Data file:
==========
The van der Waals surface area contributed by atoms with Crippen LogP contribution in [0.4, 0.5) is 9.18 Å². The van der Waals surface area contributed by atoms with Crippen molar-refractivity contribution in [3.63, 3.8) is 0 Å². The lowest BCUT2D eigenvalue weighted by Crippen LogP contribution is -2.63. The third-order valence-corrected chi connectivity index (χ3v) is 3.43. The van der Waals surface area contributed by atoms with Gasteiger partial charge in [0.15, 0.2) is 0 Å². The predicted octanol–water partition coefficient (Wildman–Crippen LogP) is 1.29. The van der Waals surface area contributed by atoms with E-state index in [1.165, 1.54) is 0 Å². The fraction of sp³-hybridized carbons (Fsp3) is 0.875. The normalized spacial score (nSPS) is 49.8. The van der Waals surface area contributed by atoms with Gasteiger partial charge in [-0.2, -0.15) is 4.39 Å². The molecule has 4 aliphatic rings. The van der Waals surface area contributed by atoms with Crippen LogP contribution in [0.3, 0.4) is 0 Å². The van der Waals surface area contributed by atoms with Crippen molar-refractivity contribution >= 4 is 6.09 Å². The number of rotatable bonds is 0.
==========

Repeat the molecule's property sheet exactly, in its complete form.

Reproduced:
The van der Waals surface area contributed by atoms with Crippen LogP contribution in [0.4, 0.5) is 9.18 Å². The van der Waals surface area contributed by atoms with Crippen molar-refractivity contribution in [3.63, 3.8) is 0 Å². The lowest BCUT2D eigenvalue weighted by Crippen LogP contribution is -2.63. The third-order valence-corrected chi connectivity index (χ3v) is 3.43. The van der Waals surface area contributed by atoms with Gasteiger partial charge in [0.15, 0.2) is 0 Å². The predicted octanol–water partition coefficient (Wildman–Crippen LogP) is 1.29. The van der Waals surface area contributed by atoms with E-state index in [1.165, 1.54) is 0 Å². The fraction of sp³-hybridized carbons (Fsp3) is 0.875. The normalized spacial score (nSPS) is 49.8. The van der Waals surface area contributed by atoms with Gasteiger partial charge in [-0.2, -0.15) is 4.39 Å². The molecule has 4 aliphatic rings. The van der Waals surface area contributed by atoms with Crippen LogP contribution in [0.3, 0.4) is 0 Å². The van der Waals surface area contributed by atoms with Crippen molar-refractivity contribution >= 4 is 6.09 Å². The number of rotatable bonds is 0.